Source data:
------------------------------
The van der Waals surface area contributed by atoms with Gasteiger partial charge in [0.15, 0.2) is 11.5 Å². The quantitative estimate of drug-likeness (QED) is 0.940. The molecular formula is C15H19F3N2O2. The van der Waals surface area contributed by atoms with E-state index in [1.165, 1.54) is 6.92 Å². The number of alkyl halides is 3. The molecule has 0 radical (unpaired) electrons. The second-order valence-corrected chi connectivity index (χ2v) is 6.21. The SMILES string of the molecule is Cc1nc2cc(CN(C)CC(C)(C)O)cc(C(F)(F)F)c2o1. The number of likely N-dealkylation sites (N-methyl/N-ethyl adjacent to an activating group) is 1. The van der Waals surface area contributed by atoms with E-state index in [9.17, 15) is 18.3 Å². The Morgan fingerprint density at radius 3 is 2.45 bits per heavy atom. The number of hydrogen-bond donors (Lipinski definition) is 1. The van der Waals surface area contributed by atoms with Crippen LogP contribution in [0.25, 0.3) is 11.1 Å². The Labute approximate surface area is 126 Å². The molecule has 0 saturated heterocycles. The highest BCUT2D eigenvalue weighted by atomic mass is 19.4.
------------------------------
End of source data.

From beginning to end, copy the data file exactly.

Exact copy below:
The van der Waals surface area contributed by atoms with Gasteiger partial charge in [0.15, 0.2) is 11.5 Å². The quantitative estimate of drug-likeness (QED) is 0.940. The molecular formula is C15H19F3N2O2. The van der Waals surface area contributed by atoms with E-state index in [1.165, 1.54) is 6.92 Å². The number of alkyl halides is 3. The molecule has 0 radical (unpaired) electrons. The second-order valence-corrected chi connectivity index (χ2v) is 6.21. The SMILES string of the molecule is Cc1nc2cc(CN(C)CC(C)(C)O)cc(C(F)(F)F)c2o1. The number of likely N-dealkylation sites (N-methyl/N-ethyl adjacent to an activating group) is 1. The van der Waals surface area contributed by atoms with E-state index in [9.17, 15) is 18.3 Å². The Morgan fingerprint density at radius 3 is 2.45 bits per heavy atom. The number of hydrogen-bond donors (Lipinski definition) is 1. The van der Waals surface area contributed by atoms with Crippen LogP contribution in [0.25, 0.3) is 11.1 Å². The Labute approximate surface area is 126 Å². The molecule has 0 saturated heterocycles. The highest BCUT2D eigenvalue weighted by atomic mass is 19.4.